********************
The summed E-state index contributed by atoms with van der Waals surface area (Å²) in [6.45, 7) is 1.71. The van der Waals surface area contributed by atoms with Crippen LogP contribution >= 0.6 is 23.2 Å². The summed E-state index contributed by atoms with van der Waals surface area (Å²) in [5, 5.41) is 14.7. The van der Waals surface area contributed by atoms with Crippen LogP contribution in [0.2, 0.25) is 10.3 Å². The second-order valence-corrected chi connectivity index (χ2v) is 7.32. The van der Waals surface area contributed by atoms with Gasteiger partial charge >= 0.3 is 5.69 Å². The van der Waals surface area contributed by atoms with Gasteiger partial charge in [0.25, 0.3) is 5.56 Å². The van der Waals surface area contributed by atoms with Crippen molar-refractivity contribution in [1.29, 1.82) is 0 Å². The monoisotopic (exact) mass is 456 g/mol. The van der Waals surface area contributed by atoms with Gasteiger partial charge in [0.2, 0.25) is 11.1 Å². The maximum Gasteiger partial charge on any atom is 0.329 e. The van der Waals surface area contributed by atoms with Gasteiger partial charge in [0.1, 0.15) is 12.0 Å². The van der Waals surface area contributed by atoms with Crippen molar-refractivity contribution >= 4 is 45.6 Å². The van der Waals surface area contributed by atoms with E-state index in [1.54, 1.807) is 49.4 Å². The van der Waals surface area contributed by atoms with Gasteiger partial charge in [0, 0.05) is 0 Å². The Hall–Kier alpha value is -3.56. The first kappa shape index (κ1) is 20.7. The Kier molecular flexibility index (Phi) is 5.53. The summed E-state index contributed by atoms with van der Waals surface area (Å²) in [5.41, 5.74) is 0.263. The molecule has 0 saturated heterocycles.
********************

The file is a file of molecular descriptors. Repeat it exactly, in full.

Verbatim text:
The summed E-state index contributed by atoms with van der Waals surface area (Å²) in [6.45, 7) is 1.71. The van der Waals surface area contributed by atoms with Crippen LogP contribution >= 0.6 is 23.2 Å². The summed E-state index contributed by atoms with van der Waals surface area (Å²) in [5, 5.41) is 14.7. The van der Waals surface area contributed by atoms with Crippen LogP contribution in [0.2, 0.25) is 10.3 Å². The second-order valence-corrected chi connectivity index (χ2v) is 7.32. The van der Waals surface area contributed by atoms with Gasteiger partial charge >= 0.3 is 5.69 Å². The van der Waals surface area contributed by atoms with Gasteiger partial charge in [0.25, 0.3) is 5.56 Å². The van der Waals surface area contributed by atoms with Crippen molar-refractivity contribution in [1.29, 1.82) is 0 Å². The monoisotopic (exact) mass is 456 g/mol. The van der Waals surface area contributed by atoms with Gasteiger partial charge in [0.2, 0.25) is 11.1 Å². The maximum Gasteiger partial charge on any atom is 0.329 e. The van der Waals surface area contributed by atoms with Gasteiger partial charge in [0.1, 0.15) is 12.0 Å². The van der Waals surface area contributed by atoms with Crippen molar-refractivity contribution >= 4 is 45.6 Å². The van der Waals surface area contributed by atoms with E-state index in [1.54, 1.807) is 49.4 Å². The van der Waals surface area contributed by atoms with Gasteiger partial charge in [0, 0.05) is 0 Å². The Hall–Kier alpha value is -3.56. The first kappa shape index (κ1) is 20.7. The Kier molecular flexibility index (Phi) is 5.53. The summed E-state index contributed by atoms with van der Waals surface area (Å²) in [5.41, 5.74) is 0.263. The molecule has 0 saturated heterocycles.